Dr David Tuller: French Dogs on the Trail of Long Covid; Impact of Long Covid on the US Job Market


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Trial By Error: French Dogs on the Trail of Long Covid; Impact of Long Covid on the US Job Market
14 January 2022 Leave a Comment

By David Tuller, DrPH
Can Dogs Smell Long Covid?

It can be unwise to pay attention to research published on a pre-print server before it has been through a peer-review process. Although passing through peer-review is itself no guarantee of quality, the process represents at least one layer of scrutiny. Nonetheless, some pre-prints just catch the eye. Like this one from France, titled “Screening for SARS-CoV-2 persistence in Long COVID patients using sniffer dogs and scents from axillary sweats samples.”
So here’s the short version: In this study, dogs trained to suss out the odors of chemicals generated by a SARS-CoV-2 infection identified them in sweat samples from 23 out of 45 patients with long Covid but in none of 188 samples from healthy controls. If the canine olfactory skills are accurate and these results hold up under review, the lack of any false positives in particular is especially remarkable. The findings imply that a sub-group of these long Covid patients–around half–could be experiencing a chronic SARS-CoV-2 infection.

Besides the fact that this is a pre-print, here’s another cautionary note–only the abstract appears to have been posted. Given many unknowns about the study methodology, including how the long Covid patients were selected, evaluating the results is difficult if not impossible. Yet it still grabbed the attention of Eric Topol, a well-known cardiologist and author. Topol’s tweet about the study noted: “It’s one thing for dogs to pick up Covid. It’s another to discriminate people with #LongCovid.”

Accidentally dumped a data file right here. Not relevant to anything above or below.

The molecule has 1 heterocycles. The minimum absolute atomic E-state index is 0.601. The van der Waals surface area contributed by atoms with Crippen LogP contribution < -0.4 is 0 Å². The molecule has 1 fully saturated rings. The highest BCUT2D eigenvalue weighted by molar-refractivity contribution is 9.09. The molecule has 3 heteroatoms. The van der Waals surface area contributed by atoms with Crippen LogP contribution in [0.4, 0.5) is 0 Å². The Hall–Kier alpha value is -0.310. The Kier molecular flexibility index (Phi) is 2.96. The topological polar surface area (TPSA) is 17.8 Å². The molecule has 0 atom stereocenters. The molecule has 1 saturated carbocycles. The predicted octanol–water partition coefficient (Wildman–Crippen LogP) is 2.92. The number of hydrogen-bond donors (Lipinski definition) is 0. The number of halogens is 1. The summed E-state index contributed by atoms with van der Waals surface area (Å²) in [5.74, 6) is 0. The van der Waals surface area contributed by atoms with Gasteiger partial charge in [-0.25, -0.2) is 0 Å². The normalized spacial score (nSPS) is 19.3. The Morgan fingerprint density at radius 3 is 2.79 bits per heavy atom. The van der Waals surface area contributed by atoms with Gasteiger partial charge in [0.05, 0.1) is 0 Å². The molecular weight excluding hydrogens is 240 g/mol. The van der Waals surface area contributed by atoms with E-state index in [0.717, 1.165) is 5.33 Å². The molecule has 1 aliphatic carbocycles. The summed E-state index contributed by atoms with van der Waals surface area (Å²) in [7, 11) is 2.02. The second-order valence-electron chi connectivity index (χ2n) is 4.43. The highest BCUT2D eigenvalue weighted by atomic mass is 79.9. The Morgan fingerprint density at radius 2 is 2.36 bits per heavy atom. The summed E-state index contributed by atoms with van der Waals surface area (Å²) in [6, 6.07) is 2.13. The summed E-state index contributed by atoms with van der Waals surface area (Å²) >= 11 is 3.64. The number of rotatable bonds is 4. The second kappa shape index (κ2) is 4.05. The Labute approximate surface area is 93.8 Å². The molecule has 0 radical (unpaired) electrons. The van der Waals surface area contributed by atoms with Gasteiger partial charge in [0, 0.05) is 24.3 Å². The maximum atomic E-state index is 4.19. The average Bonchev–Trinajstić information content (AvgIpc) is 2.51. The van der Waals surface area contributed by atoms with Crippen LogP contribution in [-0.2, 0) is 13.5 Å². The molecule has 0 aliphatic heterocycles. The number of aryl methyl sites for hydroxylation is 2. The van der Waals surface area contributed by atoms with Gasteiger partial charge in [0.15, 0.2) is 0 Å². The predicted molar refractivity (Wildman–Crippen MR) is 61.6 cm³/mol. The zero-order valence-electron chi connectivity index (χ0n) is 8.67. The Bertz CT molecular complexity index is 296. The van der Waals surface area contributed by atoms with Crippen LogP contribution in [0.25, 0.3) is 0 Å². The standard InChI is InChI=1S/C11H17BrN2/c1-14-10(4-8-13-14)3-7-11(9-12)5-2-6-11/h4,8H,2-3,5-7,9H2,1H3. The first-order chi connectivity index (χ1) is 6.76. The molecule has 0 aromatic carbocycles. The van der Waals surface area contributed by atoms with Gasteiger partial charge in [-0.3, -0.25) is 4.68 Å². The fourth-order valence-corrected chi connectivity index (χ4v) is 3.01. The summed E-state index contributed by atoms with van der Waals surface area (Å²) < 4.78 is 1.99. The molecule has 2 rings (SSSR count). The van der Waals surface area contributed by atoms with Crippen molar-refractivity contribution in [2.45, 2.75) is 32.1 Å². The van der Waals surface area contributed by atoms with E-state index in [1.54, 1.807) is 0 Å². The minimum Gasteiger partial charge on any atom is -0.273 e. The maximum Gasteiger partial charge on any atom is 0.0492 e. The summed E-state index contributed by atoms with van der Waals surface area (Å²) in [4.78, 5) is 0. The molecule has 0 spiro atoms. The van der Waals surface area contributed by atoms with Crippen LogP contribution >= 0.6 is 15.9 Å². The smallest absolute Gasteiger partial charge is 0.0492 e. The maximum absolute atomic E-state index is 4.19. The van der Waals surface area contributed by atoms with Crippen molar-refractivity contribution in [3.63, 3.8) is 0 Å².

With those caveats, below is the abstract.

Objectives: Dogs can be trained to identify several substances not detected by humans, corresponding to specific volatile organic compounds (VOCs). The presence of VOCs, triggered by SARS-CoV-2 infection, was tested in sweat from Long COVID patients. Patients and methods: An axillary sweat sample of Long COVID patients and of COVID-19 negative, asymptomatic individuals was taken at home to avoid any hospital contact. Swabs were randomly placed in olfaction detection cones, and the material sniffed by at least 2 trained dogs. Results: Forty-five Long COVID patients, mean age 45 (6-71), 73.3% female, with prolonged symptoms evolving for a mean of 15.2 months (5-22) were tested. Dogs discriminated in a positive way 23/45 (51.1%) Long COVID patients versus 0/188 (0%) control individuals (p<.0001). Conclusion: This study suggests the persistence of a viral infection in some Long COVID patients and the possibility of providing a simple, highly sensitive, non-invasive test to detect viral presence, during acute and extended phases of COVID-19.


The good news is patients don't die the bad news..
The dogs were a great idea that was quickly and unfortunately forgotten